As an FCL fan I don’t want to remember what happened in the 30 minutes of extra time.  Suffice to say that the Luzern players finally ran out of energy and that, when I decided to leave the stadium after 10 minutes we had already had a man sent off and conceded two goals…  The thing I do remember from the whole game is that, with St. Gallen’s help, Luzern comprehensively outsang the home crowd.  I know all away fans think the same but in this case I have proof; we made so much noise that FC Zürich had to resort to psychological warfare techniques to shut us up.  From half time onwards, every time a chant got going the Luzern end was subjected to a short deafening blast of white noise from the stadium loudspeakers.  A note to dictators everywhere: it’s strange but true – this stops people singing and chanting immediately.


A few weeks later, another FCL – FCSG love-in took place, this time at the Allmend.  It was the last home game of the season and the ground was full, with people eager to see Switzerland’s champions elect and particularly the extraordinary striker Charles Amoah, who had been enjoying the season of his life and almost single-handedly shot St. Gallen to the verge of the title.

The game itself was an anti-climax.  Amoah had a quiet game and, without playing well, St. Gallen did just enough to beat a Luzern side with nothing to play for.  Both their goals in a 2-1 victory were scored by defenders.  No-one at all would remember the game if I wasn’t for the fact that those three points meant St. Gallen had won the league.  The surprisingly few St. Gallen fans present came over the fence and started celebrating on the pitch and plenty of Luzern fans joined them; partly because going on the pitch after the last home game of the season is a long and noble tradition and partly because they wanted to share the happiness of their new friends from North East Switzerland.


What you think about this sort of behaviour says a lot about your outlook on life.  You might think it was a tremendous sporting gesture on the part of those FCL fans, or you might think it was just pathetic.  The Luzern fans were divided as well, some were jumping up and down in the middle of the crowd, waving green and white scarves and singing about Marc Zellweger whilst others on the fringes of the crowd, were shouting, throwing punches and telling the St. Gallen fans to Get Off Our Pitch.  All in all the most bizarre pitch invasion I’ve ever seen.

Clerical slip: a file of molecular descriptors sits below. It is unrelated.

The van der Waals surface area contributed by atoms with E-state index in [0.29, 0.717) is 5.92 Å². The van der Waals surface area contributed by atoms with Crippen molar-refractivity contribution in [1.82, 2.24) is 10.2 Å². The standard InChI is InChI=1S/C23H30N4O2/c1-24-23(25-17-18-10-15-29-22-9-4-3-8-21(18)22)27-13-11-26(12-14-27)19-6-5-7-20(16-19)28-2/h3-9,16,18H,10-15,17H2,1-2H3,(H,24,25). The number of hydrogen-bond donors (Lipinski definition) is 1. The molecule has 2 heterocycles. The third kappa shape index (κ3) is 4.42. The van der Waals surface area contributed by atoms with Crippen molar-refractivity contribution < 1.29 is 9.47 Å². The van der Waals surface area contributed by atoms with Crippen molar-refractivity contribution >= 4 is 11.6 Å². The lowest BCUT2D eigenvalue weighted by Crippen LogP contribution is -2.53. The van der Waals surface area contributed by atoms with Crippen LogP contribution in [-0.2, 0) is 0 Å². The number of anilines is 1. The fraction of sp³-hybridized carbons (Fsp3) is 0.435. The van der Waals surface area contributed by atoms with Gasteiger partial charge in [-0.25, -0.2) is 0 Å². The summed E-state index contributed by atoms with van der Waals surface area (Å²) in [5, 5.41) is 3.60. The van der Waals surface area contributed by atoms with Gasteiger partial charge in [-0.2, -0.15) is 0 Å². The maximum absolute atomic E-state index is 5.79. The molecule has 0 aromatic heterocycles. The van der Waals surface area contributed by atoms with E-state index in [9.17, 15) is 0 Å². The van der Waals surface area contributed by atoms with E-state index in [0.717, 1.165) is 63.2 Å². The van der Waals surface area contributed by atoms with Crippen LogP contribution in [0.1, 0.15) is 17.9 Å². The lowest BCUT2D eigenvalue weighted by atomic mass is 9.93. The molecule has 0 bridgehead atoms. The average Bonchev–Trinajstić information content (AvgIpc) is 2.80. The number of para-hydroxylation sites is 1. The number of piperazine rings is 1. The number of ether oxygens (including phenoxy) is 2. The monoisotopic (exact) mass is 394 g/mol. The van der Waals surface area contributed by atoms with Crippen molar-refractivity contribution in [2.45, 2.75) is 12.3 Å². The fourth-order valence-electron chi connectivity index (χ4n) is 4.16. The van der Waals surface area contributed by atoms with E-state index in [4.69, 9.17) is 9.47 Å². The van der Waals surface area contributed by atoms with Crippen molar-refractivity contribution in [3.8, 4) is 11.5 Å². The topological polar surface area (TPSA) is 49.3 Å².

It’s reassuring that, after 2000, things quickly got back to normal.  Charles Amoah got a big money transfer to Sturm Graz, in Austria, and was never heard of again.  St. Gallen went back to being crap, although before this happened they managed to knock Chelsea out of the UEFA Cup, breaking Roberto di Matteo’s leg and ending his playing career in the process. St.Gallen fans went back to disliking us and, perhaps annoyed by the fact that we weren’t really bothered (we’ve no time for sibling rivalry – it’s Basel we want to be our enemy) decided they wanted to dislike EVERYONE.  One result of this was that international games were taken away from the shiny new AFG stadium – because Swiss players got sick of being barracked by the ‘home’ fans.  Guess which city got these those international games instead? Lucerne.  And then we got their best player; Adrian Winter.  But just as we thought the balance of power had tilted decisively in Luzern’s favour, they gave us Philipp Muntwiler and replaced him with Luzern reject Oscar Scarione; just the sort of creative midfielder which we so desperately need and which Muntwiler most definitely isn’t.

And so the two brothers, Luzern and Sankt Gallen carry on their rivalry.  A bit like Oasis; lots of sweary arguments and mutual loathing with the knowledge that we’re doomed to be stuck together forever.  The occasional fight and the lingering sense of early promise never fulfilled.  But only a bit like the Gallagher brothers: no-one from St. Gallen ever wrote a decent tune.

By Lucifer Sam